Well not really, and not really a recipe, but it certainly helps you feel more human. It’s another Dutch speciality, uitsmijter, which literally means “thrower-out”, or bouncer. It’s traditionally served at the very end of a party as an untypically Dutch way of being polite and telling people to go home.
You will need:
- Some nice sliced bread – typically white sliced but I like Vogel‘s sunflower & barley bread
- Eggs – usually 2 per person, but depends on the size of your bread
- A slice of ham
- A slice of Gouda cheese (any hard cheese will do, including Cheddar or Edam, but young Gouda is the more authentic choice)
- A bit of butter
- A dessertspoonful of vegetable oil in a non-stick frying pan
Heat up the frying pan with the oil in it. Lay the bread on a plate – you can butter it but it’s not usual to do this in Holland, that would be a bit too profligate… Put the ham on the bread first, then the slice of cheese. It has to be this way round so that the hot egg can melt the cheese a bit. Crack the eggs into the frying pan and let them cook until they go brown and frilly round the edge. You can baste the yolks with the oil to get them to set slightly. When they are done to your satisfaction, lift them out of the pan with a fish slice and drain them on some kitchen paper before placing on the cheese/ham/bread you’ve already prepared. This is best accompanied by a large mug of koffie verkeerd and two paracetamol.
I love rhubarb. And the early forced rhubarb that is almost shocking pink is gorgeous, but unless you grow it yourself it’s hugely expensive! This rhubarb came from the allotment of one of Chris’s colleagues, so it’s nice and young but not completely pink, and perfect for jam.
- 1kg rhubarb, wiped, trimmed and chopped into 1cm chunks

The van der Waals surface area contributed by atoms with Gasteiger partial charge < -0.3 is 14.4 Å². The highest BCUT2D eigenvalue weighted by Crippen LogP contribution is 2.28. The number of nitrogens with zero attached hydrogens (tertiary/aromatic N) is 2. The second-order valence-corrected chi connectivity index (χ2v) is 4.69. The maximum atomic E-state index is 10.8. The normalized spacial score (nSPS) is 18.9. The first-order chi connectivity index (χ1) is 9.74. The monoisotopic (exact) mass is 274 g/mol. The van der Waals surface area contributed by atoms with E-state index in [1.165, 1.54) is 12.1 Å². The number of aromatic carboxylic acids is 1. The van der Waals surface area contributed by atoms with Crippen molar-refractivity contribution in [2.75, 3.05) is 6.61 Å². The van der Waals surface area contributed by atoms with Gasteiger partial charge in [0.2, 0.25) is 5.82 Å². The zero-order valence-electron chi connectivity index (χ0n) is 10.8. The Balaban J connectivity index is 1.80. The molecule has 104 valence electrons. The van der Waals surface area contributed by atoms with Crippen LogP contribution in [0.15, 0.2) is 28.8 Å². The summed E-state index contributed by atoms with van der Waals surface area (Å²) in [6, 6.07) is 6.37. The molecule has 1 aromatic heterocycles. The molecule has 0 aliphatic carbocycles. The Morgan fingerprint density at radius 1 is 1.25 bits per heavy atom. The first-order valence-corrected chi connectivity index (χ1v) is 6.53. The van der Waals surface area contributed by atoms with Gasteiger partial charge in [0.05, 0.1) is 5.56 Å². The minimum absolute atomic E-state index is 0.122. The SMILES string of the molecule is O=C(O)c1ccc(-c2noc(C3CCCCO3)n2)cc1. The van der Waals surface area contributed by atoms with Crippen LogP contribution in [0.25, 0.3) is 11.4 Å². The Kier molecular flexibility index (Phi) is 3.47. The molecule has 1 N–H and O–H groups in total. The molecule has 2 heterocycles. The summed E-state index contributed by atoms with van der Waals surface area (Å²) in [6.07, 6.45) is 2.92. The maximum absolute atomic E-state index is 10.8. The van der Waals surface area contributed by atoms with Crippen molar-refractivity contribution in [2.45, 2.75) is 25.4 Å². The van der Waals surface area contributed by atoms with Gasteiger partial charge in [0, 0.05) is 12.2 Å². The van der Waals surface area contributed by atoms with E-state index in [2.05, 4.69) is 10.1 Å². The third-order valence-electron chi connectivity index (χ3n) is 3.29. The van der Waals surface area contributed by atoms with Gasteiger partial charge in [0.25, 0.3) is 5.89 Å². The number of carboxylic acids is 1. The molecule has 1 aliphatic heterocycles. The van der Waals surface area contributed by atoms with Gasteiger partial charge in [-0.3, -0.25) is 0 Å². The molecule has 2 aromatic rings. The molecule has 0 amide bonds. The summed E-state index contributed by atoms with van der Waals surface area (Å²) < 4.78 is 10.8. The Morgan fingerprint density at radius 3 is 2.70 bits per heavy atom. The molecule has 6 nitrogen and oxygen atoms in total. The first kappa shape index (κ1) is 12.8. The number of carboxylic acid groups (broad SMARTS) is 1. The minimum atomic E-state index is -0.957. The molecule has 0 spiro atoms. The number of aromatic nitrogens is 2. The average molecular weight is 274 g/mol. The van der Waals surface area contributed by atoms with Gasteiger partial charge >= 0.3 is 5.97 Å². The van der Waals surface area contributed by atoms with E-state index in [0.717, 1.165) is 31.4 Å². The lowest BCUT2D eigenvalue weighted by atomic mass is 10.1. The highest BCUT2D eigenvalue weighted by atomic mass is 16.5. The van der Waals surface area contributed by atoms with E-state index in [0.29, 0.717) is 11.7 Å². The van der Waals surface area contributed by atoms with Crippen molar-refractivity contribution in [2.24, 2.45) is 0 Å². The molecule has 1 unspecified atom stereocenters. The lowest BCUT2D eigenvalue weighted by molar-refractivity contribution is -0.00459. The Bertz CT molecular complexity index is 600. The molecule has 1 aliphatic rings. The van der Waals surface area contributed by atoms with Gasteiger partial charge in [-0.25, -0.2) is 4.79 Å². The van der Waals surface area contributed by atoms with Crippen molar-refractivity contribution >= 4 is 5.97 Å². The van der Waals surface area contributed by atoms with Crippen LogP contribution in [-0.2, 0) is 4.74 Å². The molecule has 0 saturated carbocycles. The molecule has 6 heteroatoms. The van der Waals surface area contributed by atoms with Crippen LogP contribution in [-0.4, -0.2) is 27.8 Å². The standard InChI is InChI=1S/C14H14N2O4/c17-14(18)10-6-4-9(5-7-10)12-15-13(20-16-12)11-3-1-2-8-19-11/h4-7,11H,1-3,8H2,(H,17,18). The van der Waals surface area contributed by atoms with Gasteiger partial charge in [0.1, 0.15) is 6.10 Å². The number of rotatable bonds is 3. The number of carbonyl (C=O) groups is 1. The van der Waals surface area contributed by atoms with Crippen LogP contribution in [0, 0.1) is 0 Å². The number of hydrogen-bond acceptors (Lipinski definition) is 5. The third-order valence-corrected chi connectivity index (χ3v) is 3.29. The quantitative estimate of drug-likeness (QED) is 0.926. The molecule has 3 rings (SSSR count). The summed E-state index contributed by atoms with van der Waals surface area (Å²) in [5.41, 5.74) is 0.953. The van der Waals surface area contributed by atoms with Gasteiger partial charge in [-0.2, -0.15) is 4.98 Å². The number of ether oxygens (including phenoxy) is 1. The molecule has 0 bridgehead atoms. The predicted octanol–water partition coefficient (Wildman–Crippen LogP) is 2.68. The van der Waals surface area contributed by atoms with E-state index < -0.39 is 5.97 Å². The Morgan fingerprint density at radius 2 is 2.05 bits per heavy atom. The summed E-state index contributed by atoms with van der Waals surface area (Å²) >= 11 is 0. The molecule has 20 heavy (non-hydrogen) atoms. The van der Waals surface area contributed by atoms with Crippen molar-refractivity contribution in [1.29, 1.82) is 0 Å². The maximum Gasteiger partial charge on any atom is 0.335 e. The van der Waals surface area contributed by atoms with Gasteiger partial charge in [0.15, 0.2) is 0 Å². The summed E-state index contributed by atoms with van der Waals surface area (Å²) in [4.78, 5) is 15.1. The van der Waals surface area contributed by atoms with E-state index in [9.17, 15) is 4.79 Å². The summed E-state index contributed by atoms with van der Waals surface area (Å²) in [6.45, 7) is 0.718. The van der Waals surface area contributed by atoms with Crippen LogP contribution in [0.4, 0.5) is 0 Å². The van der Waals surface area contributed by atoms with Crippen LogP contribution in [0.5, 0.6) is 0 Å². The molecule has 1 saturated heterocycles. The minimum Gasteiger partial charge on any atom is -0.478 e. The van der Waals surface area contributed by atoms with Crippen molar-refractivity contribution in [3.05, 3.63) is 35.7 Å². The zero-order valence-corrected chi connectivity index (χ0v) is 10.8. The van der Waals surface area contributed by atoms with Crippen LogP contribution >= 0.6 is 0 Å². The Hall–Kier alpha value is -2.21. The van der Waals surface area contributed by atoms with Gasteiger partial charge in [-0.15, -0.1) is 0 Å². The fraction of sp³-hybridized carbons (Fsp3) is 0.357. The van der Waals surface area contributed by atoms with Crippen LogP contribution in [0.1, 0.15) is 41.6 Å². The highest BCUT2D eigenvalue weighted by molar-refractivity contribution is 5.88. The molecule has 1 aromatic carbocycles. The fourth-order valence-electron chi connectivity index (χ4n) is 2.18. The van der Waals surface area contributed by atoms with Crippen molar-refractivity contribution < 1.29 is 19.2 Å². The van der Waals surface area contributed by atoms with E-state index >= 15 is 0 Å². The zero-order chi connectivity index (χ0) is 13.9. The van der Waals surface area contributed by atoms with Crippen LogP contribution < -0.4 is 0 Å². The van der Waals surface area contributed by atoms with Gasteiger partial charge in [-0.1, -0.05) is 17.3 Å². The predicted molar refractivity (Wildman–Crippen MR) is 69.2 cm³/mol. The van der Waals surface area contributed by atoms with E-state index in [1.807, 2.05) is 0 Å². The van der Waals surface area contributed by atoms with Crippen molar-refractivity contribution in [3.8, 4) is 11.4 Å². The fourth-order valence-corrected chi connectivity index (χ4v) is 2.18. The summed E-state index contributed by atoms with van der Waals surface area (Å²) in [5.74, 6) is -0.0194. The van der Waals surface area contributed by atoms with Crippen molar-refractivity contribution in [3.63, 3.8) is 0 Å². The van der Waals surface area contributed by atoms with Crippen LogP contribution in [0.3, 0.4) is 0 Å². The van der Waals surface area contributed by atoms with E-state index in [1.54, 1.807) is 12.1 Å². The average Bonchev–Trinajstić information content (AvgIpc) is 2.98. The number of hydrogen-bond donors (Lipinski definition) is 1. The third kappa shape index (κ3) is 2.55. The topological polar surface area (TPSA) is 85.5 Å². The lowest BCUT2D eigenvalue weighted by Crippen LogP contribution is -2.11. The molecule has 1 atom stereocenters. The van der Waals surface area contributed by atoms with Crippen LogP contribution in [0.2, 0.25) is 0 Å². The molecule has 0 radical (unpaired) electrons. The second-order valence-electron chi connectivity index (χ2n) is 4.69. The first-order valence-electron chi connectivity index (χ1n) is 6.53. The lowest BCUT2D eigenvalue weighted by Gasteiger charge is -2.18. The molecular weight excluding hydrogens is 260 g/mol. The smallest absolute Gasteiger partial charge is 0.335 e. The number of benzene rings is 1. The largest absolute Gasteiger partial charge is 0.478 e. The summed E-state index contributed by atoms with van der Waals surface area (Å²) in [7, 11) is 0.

- 1kg jam sugar
- 2 or 3 oranges
- 75g stem ginger preserved in syrup
This quantity made four 1lb jars. Put a layer of jam sugar in the bottom of your preserving pan and cover with a layer of rhubarb. Continue layering the sugar and rhubarb, and finish with a layer of sugar. Squeeze the juice from the oranges (should be about 100ml but it’s not a problem if there’s a bit more), and tip it over the sugar and rhubarb mixture. Put the orange peel in the pan as well – you’ll be fishing this out at the end, so don’t bother chopping it up. Chop the stem ginger pieces very finely and add those to the pan. Cover the pan with a clean teatowel and leave it for a couple of hours, or even overnight, to draw out some of the juice from the rhubarb. This helps to keep the rhubarb chunks whole when you’re boiling it up.
When it’s been standing for a while, put it onto the hob and bring to the boil gently. Stir it carefully so that you don’t squash all the rhubarb chunks to mush. When all the sugar as dissolved, turn up the heat to maximum and boil rapidly for about 5 minutes. Test for a set by pouring a bit onto a really cold plate and waiting a minute or so. If you can see the jam wrinkling up when you push your finger through it, then it’s done. If it’s not, then keep boiling it for another few minutes and test again. If it’s done, take it off the heat and leave it to settle for five minutes. Take out the orange peel, then pour the jam into warmed sterilised jars. We have an almost endless supply of empty jamjars thanks to Julie at the Eccles Cakery, who uses industrial quantities of jam for making cakes and gives us all the empties!
This recipe is based on one from the River Cottage Handbook on preserves, which is incredibly useful for all kinds of jam and chutney recipes. I did tweak it quite a bit as the recipe called for forced rhubarb and a quick boil for a soft set, and I’ve made too much runny jam in my life to want to make more on purpose. Rhubarb contains very little pectin, so jam sugar is a must for this.